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02/08/2022
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WorkScoop
No more facial recognition tech for the nation's tax collector. A Palestinian hacking group has upped its game, researchers say. And ODNI wants to be on the phones of first responders (for good reasons). This is CyberScoop for February 8.

IRS halts ID.me contract

The IRS is stopping its use of facial recognition technology to identify taxpayers' online accounts, Commissioner Charles Rettig announced Monday. The announcement comes after significant concerns from privacy and civil liberties advocates as well as more than a dozen lawmakers that handing over the biometric data of millions of Americans to a third-party company could pose serious privacy and security concerns. Neither the IRS or the vendor ID.me would comment on what happens to the data of the individuals who have already signed up, but ID.me previously said it keeps user data for 7.5 years after an account is closed. Privacy advocates tell CyberScoop they're now setting their sights on ending other federal contracts with ID.me. Tonya Riley has more.


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The MoleRATs have updated a primary tool

A Palestinian hacker group well known within information security circles is showing signs of upping its game, according to new research from cybersecurity firm Proofpoint. The group — known variously as MoleRATs or TA402 — wages intelligence gathering and intrusion campaigns against targets around the world, but the latest research focuses on a series of operations in November and December 2021, and into January 2022. The group has developed a new piece of malware Proofpoint calls "NimbleMamba," which is a retooling of previous malware that the firm had researched and published in June 2021. The new malware was part of campaigns against an unnamed Middle East government, foreign policy think tanks and a state-affiliated airline. AJ Vicens has the latest.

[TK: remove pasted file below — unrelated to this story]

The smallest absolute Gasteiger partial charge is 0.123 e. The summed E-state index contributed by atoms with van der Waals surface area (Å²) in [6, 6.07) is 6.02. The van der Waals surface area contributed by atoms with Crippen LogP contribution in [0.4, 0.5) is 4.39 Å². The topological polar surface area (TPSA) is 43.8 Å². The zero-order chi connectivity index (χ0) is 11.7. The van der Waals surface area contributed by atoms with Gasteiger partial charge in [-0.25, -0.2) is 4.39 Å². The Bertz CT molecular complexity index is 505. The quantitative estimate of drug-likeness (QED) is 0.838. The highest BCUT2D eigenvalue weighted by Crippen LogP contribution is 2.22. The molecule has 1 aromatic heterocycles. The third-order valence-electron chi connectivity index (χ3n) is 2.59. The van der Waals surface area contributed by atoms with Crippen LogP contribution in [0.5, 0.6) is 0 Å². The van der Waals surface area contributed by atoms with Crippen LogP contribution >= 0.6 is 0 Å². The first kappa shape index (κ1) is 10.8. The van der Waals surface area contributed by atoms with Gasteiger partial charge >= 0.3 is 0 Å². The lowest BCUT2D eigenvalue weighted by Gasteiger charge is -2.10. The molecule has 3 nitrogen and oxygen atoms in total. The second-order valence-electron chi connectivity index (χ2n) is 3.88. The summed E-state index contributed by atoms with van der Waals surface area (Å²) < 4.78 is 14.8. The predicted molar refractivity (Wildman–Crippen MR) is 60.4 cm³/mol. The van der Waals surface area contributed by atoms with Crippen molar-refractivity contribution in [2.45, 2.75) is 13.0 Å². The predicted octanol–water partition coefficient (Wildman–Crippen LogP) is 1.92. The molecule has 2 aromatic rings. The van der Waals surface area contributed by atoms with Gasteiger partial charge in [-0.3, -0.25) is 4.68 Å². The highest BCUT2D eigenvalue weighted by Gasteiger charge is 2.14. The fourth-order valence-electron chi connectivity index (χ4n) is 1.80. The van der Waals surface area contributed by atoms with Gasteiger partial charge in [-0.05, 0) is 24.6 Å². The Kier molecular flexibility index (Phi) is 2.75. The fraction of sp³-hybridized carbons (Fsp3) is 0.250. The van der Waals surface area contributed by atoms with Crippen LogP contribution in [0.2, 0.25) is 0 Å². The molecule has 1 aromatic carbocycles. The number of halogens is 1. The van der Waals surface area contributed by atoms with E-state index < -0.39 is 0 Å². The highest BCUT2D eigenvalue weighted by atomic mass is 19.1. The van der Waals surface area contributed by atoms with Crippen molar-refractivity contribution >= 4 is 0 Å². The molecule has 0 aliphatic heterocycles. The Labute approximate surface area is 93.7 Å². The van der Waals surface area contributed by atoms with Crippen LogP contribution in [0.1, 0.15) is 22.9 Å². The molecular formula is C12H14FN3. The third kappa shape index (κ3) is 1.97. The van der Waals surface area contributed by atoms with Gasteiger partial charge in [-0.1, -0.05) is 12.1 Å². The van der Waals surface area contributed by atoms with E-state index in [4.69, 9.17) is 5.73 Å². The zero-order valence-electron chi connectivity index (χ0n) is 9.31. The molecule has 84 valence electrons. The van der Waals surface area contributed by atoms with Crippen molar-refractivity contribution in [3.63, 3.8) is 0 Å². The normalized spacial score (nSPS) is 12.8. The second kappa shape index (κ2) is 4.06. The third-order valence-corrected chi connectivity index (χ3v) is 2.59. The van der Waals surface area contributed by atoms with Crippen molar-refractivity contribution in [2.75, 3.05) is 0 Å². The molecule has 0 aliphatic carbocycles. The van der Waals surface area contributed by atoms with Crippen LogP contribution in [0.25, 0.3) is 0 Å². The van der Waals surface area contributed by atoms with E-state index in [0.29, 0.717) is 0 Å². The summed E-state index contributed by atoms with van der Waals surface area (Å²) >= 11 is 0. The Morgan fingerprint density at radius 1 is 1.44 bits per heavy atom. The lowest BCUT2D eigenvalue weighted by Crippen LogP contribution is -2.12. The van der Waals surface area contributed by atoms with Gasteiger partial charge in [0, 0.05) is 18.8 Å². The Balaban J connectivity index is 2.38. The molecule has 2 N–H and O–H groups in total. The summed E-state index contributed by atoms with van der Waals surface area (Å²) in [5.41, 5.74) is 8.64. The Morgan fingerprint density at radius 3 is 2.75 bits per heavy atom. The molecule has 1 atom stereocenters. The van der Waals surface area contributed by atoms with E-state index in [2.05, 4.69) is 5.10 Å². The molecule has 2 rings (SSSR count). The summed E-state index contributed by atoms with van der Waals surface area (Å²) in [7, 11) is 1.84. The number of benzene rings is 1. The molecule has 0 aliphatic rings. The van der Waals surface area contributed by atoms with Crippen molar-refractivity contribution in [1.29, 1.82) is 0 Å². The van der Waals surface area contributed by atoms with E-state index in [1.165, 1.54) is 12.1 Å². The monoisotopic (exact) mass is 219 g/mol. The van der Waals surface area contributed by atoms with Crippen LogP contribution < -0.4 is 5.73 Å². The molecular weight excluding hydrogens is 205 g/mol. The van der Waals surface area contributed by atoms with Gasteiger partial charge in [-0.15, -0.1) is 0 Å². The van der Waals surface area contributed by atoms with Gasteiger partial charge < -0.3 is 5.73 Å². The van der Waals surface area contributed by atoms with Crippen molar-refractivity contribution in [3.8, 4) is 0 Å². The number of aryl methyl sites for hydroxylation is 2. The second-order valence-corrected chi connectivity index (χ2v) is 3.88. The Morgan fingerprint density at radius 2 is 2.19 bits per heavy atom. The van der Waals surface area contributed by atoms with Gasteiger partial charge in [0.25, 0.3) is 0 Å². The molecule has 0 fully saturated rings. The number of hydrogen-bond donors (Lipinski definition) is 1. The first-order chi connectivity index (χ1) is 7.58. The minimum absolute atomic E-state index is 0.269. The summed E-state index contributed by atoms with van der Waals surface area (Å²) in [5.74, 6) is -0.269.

ODNI gets in the app game

The National Counterterrorism Center has a new mobile application intended to give first responders and security professionals access to accurate information about ongoing incidents. The new application, called aCTknowledge, will be available on commercial app stores but will require users to login with their government email addresses. NCTC, part of the Office of the Director of National Intelligence, will deliver unclassified terrorism reports and alerts to responders’ phones, along with other vetted information. NCTC officials said it might also be used to gather reports from first responders in the field, too. John Hewitt Jones explains at FedScoop.


NOAA left ‘prime targets’ vulnerable, IG report says

The National Oceanic and Atmospheric Administration opened itself to cyberattacks by “inadequately” managing three active directories and failing to secure “prime targets” like user credentials, according to an audit from the Department of Commerce’s Office of Inspector General. The office found that the National Environmental Satellite, Data, and Information Service, the National Weather Service and the National Marine Fisheries Service all had accounts with “excessive” privileges that were improperly managed, as well as “vulnerable” end-of-life systems running. FedScoop’s Dave Nyczepir has the story.


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